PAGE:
We then jump back to the 1750s, when a long-locked Jamie is visited by Fergus, who wants Jamie to teach him how to use a weapon for when the next rebellion comes. As any responsible foster parent/ husband of a time-traveler would do, Jamie tells him that there is not going to be another rebellion. Fergus replies that just because Jamie is a coward now, it doesn’t mean Fergus one is too.
It wasn’t until I had to write about this scene that I started to think a little bit more about how Fergus must have perceived Jamie. Jamie was a tall Scottish warrior that hired him to spy on people and saved him from the life of being a busboy in a French brothel. This, added to the fact that Jamie was the first person that really provided him with care and protection probably led to a lot of idealization on his part. And with Jamie living as a caveman, with Claire gone, Fergus is seeing his vision of Jamie fall completely apart.
Fergus’ reprimand at least manages to shake Jamie enough to go help out with the ledgers. When he arrives he finds that his sister is giving birth. While she’s in labor Fergus, Rabbie and Wee Jamie see a raven — an omen of death.Fergus decides he’s going to shoot the raven (because apparently, he had always known how to shoot, he just wanted to ask Jamie for the drama™). Fergus shoots, and baby Ian is born “fine and healthy” as announced by Mary MacNab. Jamie is immediately put on uncle duty and is given the baby to hold.
And for some incomprehensible reason, Janet Fraser Murray decides that this precise moment (you know, right after being birth) is really the best time have the following conversation:
And while I definitely see where Jenny is coming from and why she wants this for her brother…
WHY ARE YOU HAVING THIS CONVERSATION RIGHT AFTER GIVING BIRTH. SHOULDN’T YOU BE SLEEPING OR SOMETHING?
Jamie is of course not having this, and he takes Ian so he can meet his older brother. And, because this is Outlander, it is at this exact moment that Captain Lewis and McGregor, who had heard the gun going off, came rushing into Lallybroch.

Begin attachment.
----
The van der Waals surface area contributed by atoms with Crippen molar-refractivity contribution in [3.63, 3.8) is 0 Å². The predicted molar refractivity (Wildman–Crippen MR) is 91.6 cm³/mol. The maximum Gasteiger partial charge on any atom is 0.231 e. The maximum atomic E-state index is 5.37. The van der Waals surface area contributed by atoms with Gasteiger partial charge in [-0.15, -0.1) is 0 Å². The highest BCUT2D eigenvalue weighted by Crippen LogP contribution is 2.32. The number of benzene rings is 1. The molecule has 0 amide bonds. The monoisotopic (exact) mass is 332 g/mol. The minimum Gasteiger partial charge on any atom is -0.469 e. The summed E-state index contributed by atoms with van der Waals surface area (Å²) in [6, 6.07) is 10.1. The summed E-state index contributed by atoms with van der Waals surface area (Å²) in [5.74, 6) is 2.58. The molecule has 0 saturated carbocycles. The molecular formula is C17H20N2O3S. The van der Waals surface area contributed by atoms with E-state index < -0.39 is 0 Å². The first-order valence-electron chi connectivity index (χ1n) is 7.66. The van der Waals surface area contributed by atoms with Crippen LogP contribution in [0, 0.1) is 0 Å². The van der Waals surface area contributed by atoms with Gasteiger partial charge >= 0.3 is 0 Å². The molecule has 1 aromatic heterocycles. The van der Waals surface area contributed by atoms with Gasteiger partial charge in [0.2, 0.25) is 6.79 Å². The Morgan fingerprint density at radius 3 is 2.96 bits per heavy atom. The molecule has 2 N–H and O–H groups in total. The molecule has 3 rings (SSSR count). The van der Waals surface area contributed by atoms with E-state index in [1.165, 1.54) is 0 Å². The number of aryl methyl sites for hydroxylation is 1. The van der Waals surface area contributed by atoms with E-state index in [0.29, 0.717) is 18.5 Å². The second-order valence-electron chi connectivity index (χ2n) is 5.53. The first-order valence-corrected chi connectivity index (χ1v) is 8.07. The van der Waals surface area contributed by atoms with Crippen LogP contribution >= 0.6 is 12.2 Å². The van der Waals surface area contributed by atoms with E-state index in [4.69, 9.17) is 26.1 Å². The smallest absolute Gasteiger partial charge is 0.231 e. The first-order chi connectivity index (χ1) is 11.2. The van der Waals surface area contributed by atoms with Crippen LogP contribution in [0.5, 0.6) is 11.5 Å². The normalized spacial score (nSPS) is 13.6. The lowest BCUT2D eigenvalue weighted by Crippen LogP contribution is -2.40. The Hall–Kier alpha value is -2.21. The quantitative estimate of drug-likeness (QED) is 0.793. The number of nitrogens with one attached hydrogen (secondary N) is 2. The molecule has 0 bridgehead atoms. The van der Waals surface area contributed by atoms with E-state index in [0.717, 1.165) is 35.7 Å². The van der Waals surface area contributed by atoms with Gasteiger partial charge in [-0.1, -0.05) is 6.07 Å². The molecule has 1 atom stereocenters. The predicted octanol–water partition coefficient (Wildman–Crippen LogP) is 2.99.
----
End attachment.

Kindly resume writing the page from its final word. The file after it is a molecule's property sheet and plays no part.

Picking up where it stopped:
Jamie hides with baby Ian while Jenny tries to convince the redcoats that there were no weapons in the house. Jenny is, of course, freaking out, and Captain Lewis doesn’t believe her. He eventually catches on to the fact that Jenny had just given birth and they have the following interaction:
“Hey, lady where’s your baby?”
“It was born dead.”
“Kay, Imma have to see a body.”
“The midwife buried it. ”
“Kay, Imma have someone dig up your dead baby, because this is how invested I am into proving that you’re lying.”
While all of this is happening, Jamie is holding baby Ian is pretty much the next room over and trying to make sure he doesn’t cry. It’s pretty clear that this BS is going to end badly, but thankfully Mary MacNab to save the day. comes into the room with the weapon in hands and claims it at hers. This is enough to satisfy the redcoats. However, Jenny tells Jamie to dig a grave for the fake dead baby, because the captain might possible be that invested in them.
We are then taken back into the future, we jump into the Randall marital bed, where Claire is surprise surprise, initiating sex with Frank.Frank, of course, is a little bit confused and asks her if anything is happening, to which she replies that she misses her husband. Yup. You heard that. She misses her husband. Not I miss you, Frank, but I miss my husband. Claire is pretty much explicitly saying: I miss Jamie, but I’m also really horny, so I’m going to use you to satisfy myself while simultaneously pleasing you so you can stop being a crybaby over me not wanting to touch you. And then she proceeds to get on top of him and have sex with him with her eyes closed the entire time.
And to be honest, without considering how much she does or does not miss Jamie, based on every encounter she had with Black Jack Randall alone, can we really blame her? Although she never had any encounters that were nearly as traumatic as Jamie’s, the guy still attacked and assaulted her on more than one occasion, raped and tortured her husband, raped her adopted 10-year-old son, tried to rape her sister-in-law, and indirectly caused Claire to have a miscarriage. And while Frank as a character doesn’t share BJR’s mannerisms (shout-out to Tobias Menzies for being amazing) he still looks exactly like Black Jack. So, Jamie or no Jamie, the surprising thing about this scene is not just that Claire is closing her eyes, but that she’s also not covering his mouth so she doesn’t have to hear him breathe. However, we all know that she’s closing her eyes because she’s thinking of Jamie, and I want to think that this is in a way Frank paying back that crime for what BJR did to Claire and Jamie’s marriage last season.